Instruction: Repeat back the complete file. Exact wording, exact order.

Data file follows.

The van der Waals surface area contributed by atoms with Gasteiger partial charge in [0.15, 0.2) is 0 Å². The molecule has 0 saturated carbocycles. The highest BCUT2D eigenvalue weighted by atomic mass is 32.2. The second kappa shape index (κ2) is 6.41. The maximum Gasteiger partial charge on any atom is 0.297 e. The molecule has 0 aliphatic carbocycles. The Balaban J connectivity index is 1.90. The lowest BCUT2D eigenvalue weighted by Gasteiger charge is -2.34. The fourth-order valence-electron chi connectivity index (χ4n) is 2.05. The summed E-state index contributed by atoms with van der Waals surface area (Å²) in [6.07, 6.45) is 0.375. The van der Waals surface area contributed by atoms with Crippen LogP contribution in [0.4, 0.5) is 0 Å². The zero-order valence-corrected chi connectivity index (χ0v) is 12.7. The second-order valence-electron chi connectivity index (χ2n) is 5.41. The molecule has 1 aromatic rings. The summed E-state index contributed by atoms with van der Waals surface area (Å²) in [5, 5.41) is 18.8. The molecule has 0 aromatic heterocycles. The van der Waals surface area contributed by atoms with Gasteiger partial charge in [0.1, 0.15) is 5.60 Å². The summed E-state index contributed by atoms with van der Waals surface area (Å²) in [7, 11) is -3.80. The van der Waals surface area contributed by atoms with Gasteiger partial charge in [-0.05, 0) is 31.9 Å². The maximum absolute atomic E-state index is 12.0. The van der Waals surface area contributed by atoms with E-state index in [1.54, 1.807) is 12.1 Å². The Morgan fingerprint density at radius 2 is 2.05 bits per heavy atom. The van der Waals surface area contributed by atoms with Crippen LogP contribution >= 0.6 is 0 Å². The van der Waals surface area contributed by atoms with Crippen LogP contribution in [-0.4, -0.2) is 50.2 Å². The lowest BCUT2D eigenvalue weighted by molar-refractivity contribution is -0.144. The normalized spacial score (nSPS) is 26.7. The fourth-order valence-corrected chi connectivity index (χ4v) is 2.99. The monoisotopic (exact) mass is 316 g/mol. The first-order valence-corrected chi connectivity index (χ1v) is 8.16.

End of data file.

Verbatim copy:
The van der Waals surface area contributed by atoms with Gasteiger partial charge in [0.15, 0.2) is 0 Å². The molecule has 0 saturated carbocycles. The highest BCUT2D eigenvalue weighted by atomic mass is 32.2. The second kappa shape index (κ2) is 6.41. The maximum Gasteiger partial charge on any atom is 0.297 e. The molecule has 0 aliphatic carbocycles. The Balaban J connectivity index is 1.90. The lowest BCUT2D eigenvalue weighted by Gasteiger charge is -2.34. The fourth-order valence-electron chi connectivity index (χ4n) is 2.05. The summed E-state index contributed by atoms with van der Waals surface area (Å²) in [6.07, 6.45) is 0.375. The van der Waals surface area contributed by atoms with Crippen LogP contribution in [0.4, 0.5) is 0 Å². The zero-order valence-corrected chi connectivity index (χ0v) is 12.7. The second-order valence-electron chi connectivity index (χ2n) is 5.41. The molecule has 1 aromatic rings. The summed E-state index contributed by atoms with van der Waals surface area (Å²) in [5, 5.41) is 18.8. The molecule has 0 aromatic heterocycles. The van der Waals surface area contributed by atoms with Gasteiger partial charge in [0.1, 0.15) is 5.60 Å². The summed E-state index contributed by atoms with van der Waals surface area (Å²) in [7, 11) is -3.80. The van der Waals surface area contributed by atoms with Gasteiger partial charge in [-0.05, 0) is 31.9 Å². The maximum absolute atomic E-state index is 12.0. The van der Waals surface area contributed by atoms with E-state index in [1.54, 1.807) is 12.1 Å². The Morgan fingerprint density at radius 2 is 2.05 bits per heavy atom. The van der Waals surface area contributed by atoms with Crippen LogP contribution >= 0.6 is 0 Å². The van der Waals surface area contributed by atoms with Crippen LogP contribution in [-0.4, -0.2) is 50.2 Å². The lowest BCUT2D eigenvalue weighted by molar-refractivity contribution is -0.144. The normalized spacial score (nSPS) is 26.7. The fourth-order valence-corrected chi connectivity index (χ4v) is 2.99. The monoisotopic (exact) mass is 316 g/mol. The first-order valence-corrected chi connectivity index (χ1v) is 8.16.